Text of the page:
Google has abandoned work on Gears 2, choosing to push forward with HTML 5 as it looks to bring web applications to the fore for things like its Chrome OS.
However, with the HTML 5 standard arrives the same functionality along with many of the tools you would expect in any successor to Gears.
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Thus it makes perfect sense for Google to back HTML 5 and put any thought of a Gears successor aside.
"We're very focused on moving HTML 5 forward, and that's where we're putting all of our energy," Linus Upson, Engineering Director at Google, told PC Magazine.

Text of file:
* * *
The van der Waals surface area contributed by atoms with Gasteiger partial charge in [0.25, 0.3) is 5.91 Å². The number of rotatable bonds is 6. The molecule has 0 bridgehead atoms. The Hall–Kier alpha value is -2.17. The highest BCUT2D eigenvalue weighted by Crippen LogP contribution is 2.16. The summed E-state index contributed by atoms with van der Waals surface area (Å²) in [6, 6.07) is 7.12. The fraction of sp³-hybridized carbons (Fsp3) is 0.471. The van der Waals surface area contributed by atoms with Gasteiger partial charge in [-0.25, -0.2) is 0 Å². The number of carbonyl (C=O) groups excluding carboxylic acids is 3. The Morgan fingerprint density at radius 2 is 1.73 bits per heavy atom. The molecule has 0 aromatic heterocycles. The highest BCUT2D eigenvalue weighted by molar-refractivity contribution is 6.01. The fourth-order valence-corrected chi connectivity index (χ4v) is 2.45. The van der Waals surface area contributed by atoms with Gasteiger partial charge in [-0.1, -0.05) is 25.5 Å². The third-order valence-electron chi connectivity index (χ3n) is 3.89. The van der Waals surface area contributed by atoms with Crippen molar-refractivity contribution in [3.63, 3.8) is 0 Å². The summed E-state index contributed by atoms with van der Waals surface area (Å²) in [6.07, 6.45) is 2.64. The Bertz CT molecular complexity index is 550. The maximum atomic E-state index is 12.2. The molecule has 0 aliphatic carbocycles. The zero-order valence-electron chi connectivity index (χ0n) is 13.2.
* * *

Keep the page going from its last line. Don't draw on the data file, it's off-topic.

"When we started the Gears project, we did it because we couldn't get the browser vendors interested in building offline applications.
"And so, so we said, okay, we'll build a plugin that could do it. And lo and behold, once we shipped Gears, suddenly the browser vendors got very interested in adding capabilities to build offline applications.
"You can almost think of what's in HTML 5, with app cache, and database, and those things, as essentially Gears 2, and that's how we view it."